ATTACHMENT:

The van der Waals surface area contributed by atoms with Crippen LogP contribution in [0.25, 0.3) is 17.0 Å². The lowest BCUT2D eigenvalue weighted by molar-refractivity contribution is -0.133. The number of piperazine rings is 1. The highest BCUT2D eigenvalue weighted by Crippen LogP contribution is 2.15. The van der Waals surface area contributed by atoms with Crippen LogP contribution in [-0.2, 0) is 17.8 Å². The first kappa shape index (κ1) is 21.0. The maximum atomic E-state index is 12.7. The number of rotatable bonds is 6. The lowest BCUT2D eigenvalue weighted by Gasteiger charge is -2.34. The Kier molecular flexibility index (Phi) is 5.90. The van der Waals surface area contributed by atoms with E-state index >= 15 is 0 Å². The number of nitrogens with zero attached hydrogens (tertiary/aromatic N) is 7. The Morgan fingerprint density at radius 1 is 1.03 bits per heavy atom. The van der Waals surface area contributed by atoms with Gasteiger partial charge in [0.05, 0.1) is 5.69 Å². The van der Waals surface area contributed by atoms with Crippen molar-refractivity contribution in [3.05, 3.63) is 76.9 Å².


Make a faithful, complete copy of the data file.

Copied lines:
The van der Waals surface area contributed by atoms with Crippen LogP contribution in [0.25, 0.3) is 17.0 Å². The lowest BCUT2D eigenvalue weighted by molar-refractivity contribution is -0.133. The number of piperazine rings is 1. The highest BCUT2D eigenvalue weighted by Crippen LogP contribution is 2.15. The van der Waals surface area contributed by atoms with Crippen LogP contribution in [-0.2, 0) is 17.8 Å². The first kappa shape index (κ1) is 21.0. The maximum atomic E-state index is 12.7. The number of rotatable bonds is 6. The lowest BCUT2D eigenvalue weighted by Gasteiger charge is -2.34. The Kier molecular flexibility index (Phi) is 5.90. The van der Waals surface area contributed by atoms with E-state index >= 15 is 0 Å². The number of nitrogens with zero attached hydrogens (tertiary/aromatic N) is 7. The Morgan fingerprint density at radius 1 is 1.03 bits per heavy atom. The van der Waals surface area contributed by atoms with Gasteiger partial charge in [0.05, 0.1) is 5.69 Å². The van der Waals surface area contributed by atoms with Crippen molar-refractivity contribution in [3.05, 3.63) is 76.9 Å².